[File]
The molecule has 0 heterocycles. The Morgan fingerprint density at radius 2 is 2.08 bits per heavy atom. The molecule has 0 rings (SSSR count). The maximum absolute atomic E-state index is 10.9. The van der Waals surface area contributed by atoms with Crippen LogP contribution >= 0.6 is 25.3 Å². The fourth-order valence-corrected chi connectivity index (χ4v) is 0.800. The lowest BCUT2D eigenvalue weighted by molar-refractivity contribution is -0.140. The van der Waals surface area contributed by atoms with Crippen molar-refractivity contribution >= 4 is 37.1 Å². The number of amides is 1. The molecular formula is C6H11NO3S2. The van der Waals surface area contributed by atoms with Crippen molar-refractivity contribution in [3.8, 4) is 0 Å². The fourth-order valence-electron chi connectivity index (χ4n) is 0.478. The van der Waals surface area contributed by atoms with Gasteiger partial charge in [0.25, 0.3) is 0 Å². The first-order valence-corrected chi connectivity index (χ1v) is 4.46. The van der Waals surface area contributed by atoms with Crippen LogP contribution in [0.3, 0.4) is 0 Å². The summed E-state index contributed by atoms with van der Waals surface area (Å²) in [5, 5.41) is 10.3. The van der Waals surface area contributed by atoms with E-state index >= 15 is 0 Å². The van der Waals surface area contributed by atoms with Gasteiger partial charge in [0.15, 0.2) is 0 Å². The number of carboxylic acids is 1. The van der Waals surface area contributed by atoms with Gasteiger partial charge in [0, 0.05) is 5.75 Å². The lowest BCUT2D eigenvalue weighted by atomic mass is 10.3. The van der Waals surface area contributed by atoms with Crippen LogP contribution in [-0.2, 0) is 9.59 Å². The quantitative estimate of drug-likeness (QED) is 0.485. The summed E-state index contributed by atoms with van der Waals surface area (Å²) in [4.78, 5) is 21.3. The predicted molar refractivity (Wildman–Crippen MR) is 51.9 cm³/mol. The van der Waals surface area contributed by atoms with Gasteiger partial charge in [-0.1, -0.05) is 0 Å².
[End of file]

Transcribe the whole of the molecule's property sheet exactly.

The molecule has 0 heterocycles. The Morgan fingerprint density at radius 2 is 2.08 bits per heavy atom. The molecule has 0 rings (SSSR count). The maximum absolute atomic E-state index is 10.9. The van der Waals surface area contributed by atoms with Crippen LogP contribution >= 0.6 is 25.3 Å². The fourth-order valence-corrected chi connectivity index (χ4v) is 0.800. The lowest BCUT2D eigenvalue weighted by molar-refractivity contribution is -0.140. The van der Waals surface area contributed by atoms with Crippen molar-refractivity contribution >= 4 is 37.1 Å². The number of amides is 1. The molecular formula is C6H11NO3S2. The van der Waals surface area contributed by atoms with Crippen molar-refractivity contribution in [3.8, 4) is 0 Å². The fourth-order valence-electron chi connectivity index (χ4n) is 0.478. The van der Waals surface area contributed by atoms with Gasteiger partial charge in [0.25, 0.3) is 0 Å². The first-order valence-corrected chi connectivity index (χ1v) is 4.46. The van der Waals surface area contributed by atoms with Crippen LogP contribution in [0.3, 0.4) is 0 Å². The summed E-state index contributed by atoms with van der Waals surface area (Å²) in [5, 5.41) is 10.3. The van der Waals surface area contributed by atoms with E-state index >= 15 is 0 Å². The van der Waals surface area contributed by atoms with Gasteiger partial charge in [0.15, 0.2) is 0 Å². The number of carboxylic acids is 1. The van der Waals surface area contributed by atoms with Gasteiger partial charge in [0, 0.05) is 5.75 Å². The lowest BCUT2D eigenvalue weighted by atomic mass is 10.3. The van der Waals surface area contributed by atoms with Crippen LogP contribution in [-0.2, 0) is 9.59 Å². The quantitative estimate of drug-likeness (QED) is 0.485. The summed E-state index contributed by atoms with van der Waals surface area (Å²) in [4.78, 5) is 21.3. The predicted molar refractivity (Wildman–Crippen MR) is 51.9 cm³/mol. The van der Waals surface area contributed by atoms with Gasteiger partial charge in [-0.1, -0.05) is 0 Å².